Back in the beginning of our lives as parents, my husband and I tried to keep up with what had become our traditional family Christmases. Both of us have split families, and people we needed (wanted) to see in different towns. As a result, we would take on a full three days of celebrating each year, starting Christmas eve and ending on Boxing day, with each of the parties going on until late at night.
At first we brought our newborn son along for the ride, and exhausting though it was, we never considered doing anything differently. Then when he was a few years old, my dad’s side of the family somehow added an extra day to the festivities. They wanted to have a sit down evening meal at a pub 45 minutes drive from our house on the night of the 23rd. Three days of madness turned into four days of exhaustion, and though we loved seeing everyone, we were too tired and stressed to really enjoy any of it. Our son suffered, missed out on sleep and became utterly overstimulated by the constant chaos.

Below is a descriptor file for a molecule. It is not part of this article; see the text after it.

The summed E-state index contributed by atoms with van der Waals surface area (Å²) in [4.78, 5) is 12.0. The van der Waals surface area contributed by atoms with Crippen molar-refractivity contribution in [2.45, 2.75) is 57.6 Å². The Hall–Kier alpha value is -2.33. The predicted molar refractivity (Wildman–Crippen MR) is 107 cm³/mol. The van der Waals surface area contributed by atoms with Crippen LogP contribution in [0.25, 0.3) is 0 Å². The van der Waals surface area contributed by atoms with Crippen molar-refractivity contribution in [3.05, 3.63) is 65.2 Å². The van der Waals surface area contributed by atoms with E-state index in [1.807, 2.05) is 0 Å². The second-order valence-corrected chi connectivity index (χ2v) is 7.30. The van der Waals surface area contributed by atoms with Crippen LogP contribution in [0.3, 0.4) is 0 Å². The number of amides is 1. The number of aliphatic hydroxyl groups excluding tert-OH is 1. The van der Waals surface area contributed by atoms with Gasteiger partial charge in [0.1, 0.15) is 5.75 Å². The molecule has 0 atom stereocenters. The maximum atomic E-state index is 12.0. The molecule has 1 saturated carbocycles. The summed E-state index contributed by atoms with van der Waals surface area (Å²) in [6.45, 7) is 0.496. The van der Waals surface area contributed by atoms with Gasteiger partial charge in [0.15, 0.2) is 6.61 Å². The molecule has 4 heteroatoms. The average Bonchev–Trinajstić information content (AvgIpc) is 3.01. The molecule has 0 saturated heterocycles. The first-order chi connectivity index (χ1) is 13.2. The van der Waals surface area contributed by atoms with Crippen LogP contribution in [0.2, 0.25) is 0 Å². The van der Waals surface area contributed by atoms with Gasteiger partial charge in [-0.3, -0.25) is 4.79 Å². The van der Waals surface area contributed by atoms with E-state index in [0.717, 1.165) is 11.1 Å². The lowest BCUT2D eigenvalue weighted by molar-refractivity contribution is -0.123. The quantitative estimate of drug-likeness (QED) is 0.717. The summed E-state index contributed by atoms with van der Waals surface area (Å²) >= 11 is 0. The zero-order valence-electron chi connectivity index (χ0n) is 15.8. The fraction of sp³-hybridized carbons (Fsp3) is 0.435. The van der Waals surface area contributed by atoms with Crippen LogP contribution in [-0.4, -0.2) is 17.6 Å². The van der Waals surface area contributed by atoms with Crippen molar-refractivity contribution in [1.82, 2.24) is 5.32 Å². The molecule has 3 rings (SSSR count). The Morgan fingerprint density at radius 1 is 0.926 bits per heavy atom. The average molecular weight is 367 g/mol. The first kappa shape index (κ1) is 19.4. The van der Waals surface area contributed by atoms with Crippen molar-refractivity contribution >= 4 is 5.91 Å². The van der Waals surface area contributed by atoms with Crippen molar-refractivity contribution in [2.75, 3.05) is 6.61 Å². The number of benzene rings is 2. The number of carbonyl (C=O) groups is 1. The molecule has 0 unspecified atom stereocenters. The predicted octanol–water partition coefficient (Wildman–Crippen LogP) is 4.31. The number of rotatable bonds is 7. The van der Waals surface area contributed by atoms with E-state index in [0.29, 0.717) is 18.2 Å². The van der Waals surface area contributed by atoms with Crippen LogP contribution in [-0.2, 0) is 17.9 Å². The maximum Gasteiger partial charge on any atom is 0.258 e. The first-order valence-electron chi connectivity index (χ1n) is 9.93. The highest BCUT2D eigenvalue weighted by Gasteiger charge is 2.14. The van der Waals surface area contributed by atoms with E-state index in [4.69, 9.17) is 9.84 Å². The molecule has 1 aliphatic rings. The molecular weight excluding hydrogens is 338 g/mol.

Then our daughter came along and with most of her medical needs being taken care of in the early evening, we were suddenly provided with the perfect excuse to slow down. In doing so, we have discovered how rewarding slow family Christmases can be. In this article, I will share the big changes we made, along with the ways we help our little people cope with the intensity of Christmas celebrations.